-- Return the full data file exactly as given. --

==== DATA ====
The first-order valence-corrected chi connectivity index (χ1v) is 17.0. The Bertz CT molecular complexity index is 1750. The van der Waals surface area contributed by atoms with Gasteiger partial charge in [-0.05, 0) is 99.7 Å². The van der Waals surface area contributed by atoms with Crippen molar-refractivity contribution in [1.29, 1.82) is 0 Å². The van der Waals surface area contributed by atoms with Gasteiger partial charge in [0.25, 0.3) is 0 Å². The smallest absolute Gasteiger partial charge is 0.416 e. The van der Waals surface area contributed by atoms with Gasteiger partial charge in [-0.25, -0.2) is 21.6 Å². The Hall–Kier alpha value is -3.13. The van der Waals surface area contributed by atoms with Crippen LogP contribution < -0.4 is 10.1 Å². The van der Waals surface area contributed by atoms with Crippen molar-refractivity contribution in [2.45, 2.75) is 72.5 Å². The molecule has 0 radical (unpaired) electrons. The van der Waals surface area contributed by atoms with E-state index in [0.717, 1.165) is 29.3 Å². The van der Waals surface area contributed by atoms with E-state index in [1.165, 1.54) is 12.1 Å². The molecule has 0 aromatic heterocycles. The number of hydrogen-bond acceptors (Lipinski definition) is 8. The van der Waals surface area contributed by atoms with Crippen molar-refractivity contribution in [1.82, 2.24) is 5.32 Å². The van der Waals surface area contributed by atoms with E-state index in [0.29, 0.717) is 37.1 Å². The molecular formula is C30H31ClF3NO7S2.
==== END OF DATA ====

The first-order valence-corrected chi connectivity index (χ1v) is 17.0. The Bertz CT molecular complexity index is 1750. The van der Waals surface area contributed by atoms with Gasteiger partial charge in [-0.05, 0) is 99.7 Å². The van der Waals surface area contributed by atoms with Crippen molar-refractivity contribution in [1.29, 1.82) is 0 Å². The van der Waals surface area contributed by atoms with Gasteiger partial charge in [0.25, 0.3) is 0 Å². The smallest absolute Gasteiger partial charge is 0.416 e. The van der Waals surface area contributed by atoms with Gasteiger partial charge in [-0.25, -0.2) is 21.6 Å². The Hall–Kier alpha value is -3.13. The van der Waals surface area contributed by atoms with Crippen LogP contribution < -0.4 is 10.1 Å². The van der Waals surface area contributed by atoms with Crippen molar-refractivity contribution in [2.45, 2.75) is 72.5 Å². The molecule has 0 radical (unpaired) electrons. The van der Waals surface area contributed by atoms with E-state index in [0.717, 1.165) is 29.3 Å². The van der Waals surface area contributed by atoms with E-state index in [1.165, 1.54) is 12.1 Å². The molecule has 0 aromatic heterocycles. The number of hydrogen-bond acceptors (Lipinski definition) is 8. The van der Waals surface area contributed by atoms with Crippen molar-refractivity contribution in [1.82, 2.24) is 5.32 Å². The van der Waals surface area contributed by atoms with E-state index in [0.29, 0.717) is 37.1 Å². The molecular formula is C30H31ClF3NO7S2.